We highly recommend earrings made using precious metals with a higher gold content, specifically 18k or 14k gold earrings for a baby or rhodium-plated high-quality sterling silver earrings. Your baby’s ears are sensitive, and only premium quality earrings should be used.
Keeping this in view, what are the best earrings for newly pierced ears?
Surgical stainless steel earrings are typically your best bet for new piercings, as this metal is the least likely to cause an allergic reaction. Nickel and cobalt allergies are very common, so avoid these metals when you first get your ears pierced.
Likewise, people ask, what age is best to pierce babies ears?
Age 2 months is arguably an ideal time to get your baby’s ears pierced because it coincides with the first round of vaccinations. Babies age 5-6 months can localize pain and are more likely to tug the earrings.
Are earrings uncomfortable for babies?
Piercing your baby’s ears at birth
Even though the piercing is over in a matter of seconds, it’s painful because it’s done without anesthesia. If you want to spare your newborn that pain, ask the doctor whether a little bit of topical anesthesia can be applied to the lobe before the piercing.
A newborn baby should wear one-eighth-inch earrings. Older babies or toddlers should wear one-fourth inch earrings. All earrings should have screw backs for safety.
Ear Piercing Aftercare
Expected healing time for an earlobe piercing is 6 weeks. Parents should follow the aftercare instructions provided at the time of their baby’s piercing and remember the following: Always wash your hands before touching your baby’s ears or starter earrings.
Stick with either the solid gold or 100% implant grade titanium or biocompatible stainless steel to prevent irritation on your fresh piercing. Any plated jewelry or other materials should be introduced only after your piercing has fully healed.
Follow these steps to take care of a minor piercing infection:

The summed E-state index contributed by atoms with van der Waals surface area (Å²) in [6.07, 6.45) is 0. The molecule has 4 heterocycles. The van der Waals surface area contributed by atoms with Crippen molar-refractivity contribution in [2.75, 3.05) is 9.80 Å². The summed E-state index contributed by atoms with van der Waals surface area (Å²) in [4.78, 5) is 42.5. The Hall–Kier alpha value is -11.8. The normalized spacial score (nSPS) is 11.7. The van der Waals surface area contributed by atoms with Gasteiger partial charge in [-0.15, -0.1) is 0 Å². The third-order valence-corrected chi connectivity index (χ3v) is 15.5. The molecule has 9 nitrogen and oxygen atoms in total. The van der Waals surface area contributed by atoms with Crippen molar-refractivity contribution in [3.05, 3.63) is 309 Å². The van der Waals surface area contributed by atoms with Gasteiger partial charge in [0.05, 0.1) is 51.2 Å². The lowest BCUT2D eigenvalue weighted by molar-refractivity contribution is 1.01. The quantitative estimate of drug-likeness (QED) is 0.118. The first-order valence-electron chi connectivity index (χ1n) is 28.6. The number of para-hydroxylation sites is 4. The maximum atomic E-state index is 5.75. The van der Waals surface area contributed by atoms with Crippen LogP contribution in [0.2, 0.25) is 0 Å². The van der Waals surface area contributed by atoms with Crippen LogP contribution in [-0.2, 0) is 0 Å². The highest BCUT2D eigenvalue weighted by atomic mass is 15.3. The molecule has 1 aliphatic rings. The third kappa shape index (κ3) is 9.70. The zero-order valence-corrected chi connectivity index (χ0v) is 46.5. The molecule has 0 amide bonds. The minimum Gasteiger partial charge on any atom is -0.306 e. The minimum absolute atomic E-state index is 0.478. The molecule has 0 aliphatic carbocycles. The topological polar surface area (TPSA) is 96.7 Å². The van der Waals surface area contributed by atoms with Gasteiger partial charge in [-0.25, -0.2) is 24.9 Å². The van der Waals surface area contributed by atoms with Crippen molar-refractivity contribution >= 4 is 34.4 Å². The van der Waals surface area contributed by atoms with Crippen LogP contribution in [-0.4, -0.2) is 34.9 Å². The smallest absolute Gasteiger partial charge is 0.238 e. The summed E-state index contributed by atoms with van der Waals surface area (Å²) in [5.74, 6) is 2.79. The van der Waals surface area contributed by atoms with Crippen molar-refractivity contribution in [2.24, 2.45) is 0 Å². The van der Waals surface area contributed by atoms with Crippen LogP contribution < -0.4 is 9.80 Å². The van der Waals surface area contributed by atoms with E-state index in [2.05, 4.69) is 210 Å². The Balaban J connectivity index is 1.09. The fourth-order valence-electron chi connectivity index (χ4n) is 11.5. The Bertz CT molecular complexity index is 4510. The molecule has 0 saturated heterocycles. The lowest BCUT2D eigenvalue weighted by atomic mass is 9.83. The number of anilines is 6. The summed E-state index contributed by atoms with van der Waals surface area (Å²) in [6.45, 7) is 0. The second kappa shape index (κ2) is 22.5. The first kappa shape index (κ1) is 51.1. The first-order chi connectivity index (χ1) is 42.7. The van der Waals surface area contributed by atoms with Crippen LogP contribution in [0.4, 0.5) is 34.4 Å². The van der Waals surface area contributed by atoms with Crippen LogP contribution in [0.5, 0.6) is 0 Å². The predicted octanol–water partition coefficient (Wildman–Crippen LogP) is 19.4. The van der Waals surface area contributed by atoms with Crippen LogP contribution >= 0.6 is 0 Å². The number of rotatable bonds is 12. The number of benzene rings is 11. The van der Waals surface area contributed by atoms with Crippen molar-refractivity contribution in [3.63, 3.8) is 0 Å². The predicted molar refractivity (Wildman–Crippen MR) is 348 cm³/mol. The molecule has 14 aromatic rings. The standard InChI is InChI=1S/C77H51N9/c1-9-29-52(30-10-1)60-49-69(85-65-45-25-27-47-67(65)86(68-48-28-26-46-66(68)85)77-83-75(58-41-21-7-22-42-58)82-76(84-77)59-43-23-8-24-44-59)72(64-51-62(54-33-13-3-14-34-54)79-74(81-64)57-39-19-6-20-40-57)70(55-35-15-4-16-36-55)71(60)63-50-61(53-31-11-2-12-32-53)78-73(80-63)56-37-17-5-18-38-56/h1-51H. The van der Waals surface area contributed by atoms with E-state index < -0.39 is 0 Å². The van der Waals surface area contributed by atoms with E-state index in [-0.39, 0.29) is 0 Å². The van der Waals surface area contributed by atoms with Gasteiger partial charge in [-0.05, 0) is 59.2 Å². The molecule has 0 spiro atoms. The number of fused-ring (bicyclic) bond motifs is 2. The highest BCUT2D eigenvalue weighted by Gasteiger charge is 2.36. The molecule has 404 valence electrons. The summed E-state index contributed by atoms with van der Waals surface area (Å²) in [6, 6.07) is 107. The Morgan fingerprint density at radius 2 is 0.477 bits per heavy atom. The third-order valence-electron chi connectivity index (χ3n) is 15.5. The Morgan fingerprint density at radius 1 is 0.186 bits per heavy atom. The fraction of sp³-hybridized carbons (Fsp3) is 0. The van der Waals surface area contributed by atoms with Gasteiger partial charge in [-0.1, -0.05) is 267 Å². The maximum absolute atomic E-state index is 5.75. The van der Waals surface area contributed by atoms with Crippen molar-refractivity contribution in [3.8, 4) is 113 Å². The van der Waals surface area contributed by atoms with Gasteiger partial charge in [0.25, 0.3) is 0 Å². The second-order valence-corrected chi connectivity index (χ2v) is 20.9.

- Wash your hands before touching or cleaning your piercing.
- Clean around the piercing with a saltwater rinse three times a day. …
- Don’t use alcohol, hydrogen peroxide, or antibiotic ointments. …
- Don’t remove the piercing.
In rare cases, Wasserman says, a too-tight earring can cause the skin to heal over the earring back, which requires surgical intervention to remove. While allergies and scarring are out of a patient’s control, infection and skin overgrowth can usually be prevented with proper care.
Ear Piercing For Kids: Safety Tips From a Pediatrician
- Avoid newborn piercings. …
- Make sure sterile procedures are in place. …
- Choose the right metals. …
- Stay on top of your new piercings. …
- Keep your earrings in for at least six weeks. …
- Watch out for signs of infection.
Yes, ear piercing is painful for your baby. You may choose a piercing gun or needle for piercing your baby’s ears, but both these methods will cause pain to your baby. The pain from the needle will be more like getting an injection; however, the piercing gun will feel like a stapler pin going through the skin.
Infants will need to have a current DTaP shot, which typically takes place at 8 weeks old. Minors (under the age of 18 in the US and under the age of 16 in Canada) will need a parent or legal guardian present to sign the Claire’s Ear Piercing Registry and show a government issued ID before getting started.
Any piercing, no matter who administers it, is a risk. Shopping mall kiosks are generally safe places to get your ears pierced, but it’s still a risk. You can schedule an appointment to have your ears pierced by a dermatologist or other healthcare professional.
Many pediatricians offer pediatric ear piercing as a regular service. Your insurance won’t cover ear piercing, but the fee is usually minimal and will include the earrings and the piercing itself.